Cell News | Issue 01, 2017 - page 32

Cell News 01/2017
Long coiled-coils as molecular motors:
entropic polymer engines
Marcus Jahnel (1, 2), David H. Murray (2), Marino Zerial (2), Stephan W. Grill (1, 2)
Presenting author: Marcus Jahnel
1 – BIOTEC, TU Dresden, Dresden, Germany,
2 – Max Planck Institute for Molecular Cell Biology and
Genetics, Dresden, Germany
Coiled-coils are ubiquitous protein motifs present in over 5%
of all eukaryotic proteins. Although these domains are often
deemed synonymous with stable and static structures, very
long coiled-coil regions (L > 30 nm) are surprisingly often
found in proteins that can generate and sense forces. Thus,
extended coiled-coil proteins take part in some of the most
intricate cellular processes: from vesicle tethering to the trans-
port of cargo, from the maintenance of chromosome structure
to the attachment of the kinetochore, from the motion of the
cytoskeleton to cytokinesis. Yet how can these slender mole-
cules achieve this?
Here we discuss our recent discovery [1] that the unusually
long membrane tethering protein early endosome antigen
1 (EEA1) – a 220 nm long coiled-coil – is rather rigid and
extended when only tethered at its base, yet becomes much
more flexible upon binding of the small GTPase Rab5 to its free
end. Importantly, using a reconstituted tethering system and
single-molecule optical tweezer experiments, we demonstrate
that this increased flexibility results in an entropic force that
can pull two objects together. Moreover, we show that GTP-hy-
drolysis acts as a timer for this interaction and that strategic
mutations to the coiled-coil can interfere with this effect.
Taken together, our experimental results suggest a thermody-
namic cycle in which the persistence length of a coiled-coil
biopolymer is modulated by ligand binding and NTP hydrolysis.
In this picture EEA1 and Rab5 work together as a two-com-
ponent molecular motor. We propose transient binding events
that switch slender molecules from rigid to flexible and back
as an effective mechanism to generate and sense forces on the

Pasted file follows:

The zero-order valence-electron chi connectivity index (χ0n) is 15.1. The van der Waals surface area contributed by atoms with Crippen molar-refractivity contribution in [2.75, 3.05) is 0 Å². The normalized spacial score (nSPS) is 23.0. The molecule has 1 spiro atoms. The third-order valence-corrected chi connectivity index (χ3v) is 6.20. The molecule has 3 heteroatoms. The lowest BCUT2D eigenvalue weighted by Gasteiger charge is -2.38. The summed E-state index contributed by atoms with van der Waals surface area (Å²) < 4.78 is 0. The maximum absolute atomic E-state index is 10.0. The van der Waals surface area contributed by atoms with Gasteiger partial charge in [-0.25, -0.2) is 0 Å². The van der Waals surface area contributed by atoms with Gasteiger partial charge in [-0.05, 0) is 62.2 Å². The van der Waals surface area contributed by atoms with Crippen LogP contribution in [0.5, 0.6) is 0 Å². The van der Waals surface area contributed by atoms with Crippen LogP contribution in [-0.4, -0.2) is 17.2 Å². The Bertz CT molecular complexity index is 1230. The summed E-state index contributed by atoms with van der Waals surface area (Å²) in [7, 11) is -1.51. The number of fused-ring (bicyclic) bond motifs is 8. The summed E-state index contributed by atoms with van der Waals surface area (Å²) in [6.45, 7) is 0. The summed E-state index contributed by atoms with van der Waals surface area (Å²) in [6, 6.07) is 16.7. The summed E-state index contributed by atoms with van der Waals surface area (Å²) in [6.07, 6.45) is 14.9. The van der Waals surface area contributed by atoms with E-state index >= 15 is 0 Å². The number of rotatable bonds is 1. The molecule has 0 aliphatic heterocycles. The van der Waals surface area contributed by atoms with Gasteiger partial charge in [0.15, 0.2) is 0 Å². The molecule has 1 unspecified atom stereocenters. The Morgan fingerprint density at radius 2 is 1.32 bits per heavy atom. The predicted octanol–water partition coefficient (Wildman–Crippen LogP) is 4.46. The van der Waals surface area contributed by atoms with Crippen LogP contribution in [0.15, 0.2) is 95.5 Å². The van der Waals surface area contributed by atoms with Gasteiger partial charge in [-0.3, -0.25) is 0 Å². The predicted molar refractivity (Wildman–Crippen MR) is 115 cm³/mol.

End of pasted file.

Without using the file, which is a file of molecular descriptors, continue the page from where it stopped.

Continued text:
jiggling molecular level.
[1] An endosomal tether undergoes an entropic collapse to
bring vesicles together. Nature (2016).
Integrin beta 3 regulates actin cytoskeleton and
biomechanical properties of hematopoietic stem cells
cultured on bone marrow mimetic scaffolds
Martin Kraeter, Angela Jacobi, Oliver Otto, Stefanie Tietze, Katrin Mueller, David M. Poitz,
Sandra Palm, Valentina M. Zinna, Ulrike Biehain, Manja Wobus, Triantafyllos Chavakis,
Carsten Werner, Jochen Guck and Martin Bornhaeuser
Presenting author: Martin Kraeter
Medical Clinic I, Universital Hospital Carl Gustav Carus Dresden
The bone marrow (BM) microenvironment provides critical
physical cues for hematopoietic stem and progenitor cells
(HSPCs) and accommodates important cell-matrix interactions.
Due to a lack of suitable culture methods regarding particu-
larly the extracellular matrix (ECM) contact the mechanisms
underlying matrix communication and signal transduction are
less understood. We used a novel technology to mimic the BM
stroma by decellularized ECM scaffolds derived from mesen-
chymal stromal cells (MSCs). Using freshly isolated CD34+
HSPCs around 20 remain in the supernatant (SN-cells). The
same proportion of AT- and SN- cells could be observed on
control MSC monolayers. RGD-binding integrin (ITG) expres-
sion, namely integrin
IIb (CD41),
V (CD51) and
3 (CD61)
was found to be induced by ECM scaffold contact. Adhesion
leads to a highly migratory and polarized phenotype which is
accompanied with filamentous actin rearrangement. Accord-
ingly, probing biophysical properties we found AT-cells to have
the same compliance as freshly isolated BM HSPCs. In contrast,
SN-cells exhibit a more deformable phenotype. Inhibiting
3 signaling using a blocking antibody reduced migration
and polarization. This identifies focal contact formation via
3 as an important mediator of cell adhesion and migration
to BM stroma and highlight ECM-mediated cues as modulator
of HSPC biomechanical phenotype.
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